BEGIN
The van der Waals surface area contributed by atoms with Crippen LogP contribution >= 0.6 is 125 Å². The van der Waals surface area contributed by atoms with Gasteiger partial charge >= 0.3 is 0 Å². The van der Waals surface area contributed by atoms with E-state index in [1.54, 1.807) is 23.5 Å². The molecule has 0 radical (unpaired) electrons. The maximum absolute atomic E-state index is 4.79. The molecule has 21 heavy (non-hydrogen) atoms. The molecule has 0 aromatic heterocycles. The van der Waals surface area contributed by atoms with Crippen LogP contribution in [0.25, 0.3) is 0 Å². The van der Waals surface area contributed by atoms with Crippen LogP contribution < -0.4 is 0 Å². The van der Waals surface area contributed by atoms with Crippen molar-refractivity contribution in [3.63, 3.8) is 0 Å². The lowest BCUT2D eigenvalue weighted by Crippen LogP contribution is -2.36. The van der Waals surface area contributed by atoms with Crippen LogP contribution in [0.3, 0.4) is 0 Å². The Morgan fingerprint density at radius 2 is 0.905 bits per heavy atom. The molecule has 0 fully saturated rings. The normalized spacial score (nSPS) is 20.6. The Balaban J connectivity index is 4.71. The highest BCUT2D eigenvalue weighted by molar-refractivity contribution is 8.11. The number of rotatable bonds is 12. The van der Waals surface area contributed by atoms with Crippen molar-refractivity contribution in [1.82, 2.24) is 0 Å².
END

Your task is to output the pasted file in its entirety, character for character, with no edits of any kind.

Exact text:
The van der Waals surface area contributed by atoms with Crippen LogP contribution >= 0.6 is 125 Å². The van der Waals surface area contributed by atoms with Gasteiger partial charge >= 0.3 is 0 Å². The van der Waals surface area contributed by atoms with E-state index in [1.54, 1.807) is 23.5 Å². The molecule has 0 radical (unpaired) electrons. The maximum absolute atomic E-state index is 4.79. The molecule has 21 heavy (non-hydrogen) atoms. The molecule has 0 aromatic heterocycles. The van der Waals surface area contributed by atoms with Crippen LogP contribution in [0.25, 0.3) is 0 Å². The van der Waals surface area contributed by atoms with Crippen LogP contribution < -0.4 is 0 Å². The van der Waals surface area contributed by atoms with Crippen molar-refractivity contribution in [3.63, 3.8) is 0 Å². The lowest BCUT2D eigenvalue weighted by Crippen LogP contribution is -2.36. The van der Waals surface area contributed by atoms with Crippen LogP contribution in [0.3, 0.4) is 0 Å². The Morgan fingerprint density at radius 2 is 0.905 bits per heavy atom. The molecule has 0 fully saturated rings. The normalized spacial score (nSPS) is 20.6. The Balaban J connectivity index is 4.71. The highest BCUT2D eigenvalue weighted by molar-refractivity contribution is 8.11. The number of rotatable bonds is 12. The van der Waals surface area contributed by atoms with Crippen molar-refractivity contribution in [1.82, 2.24) is 0 Å².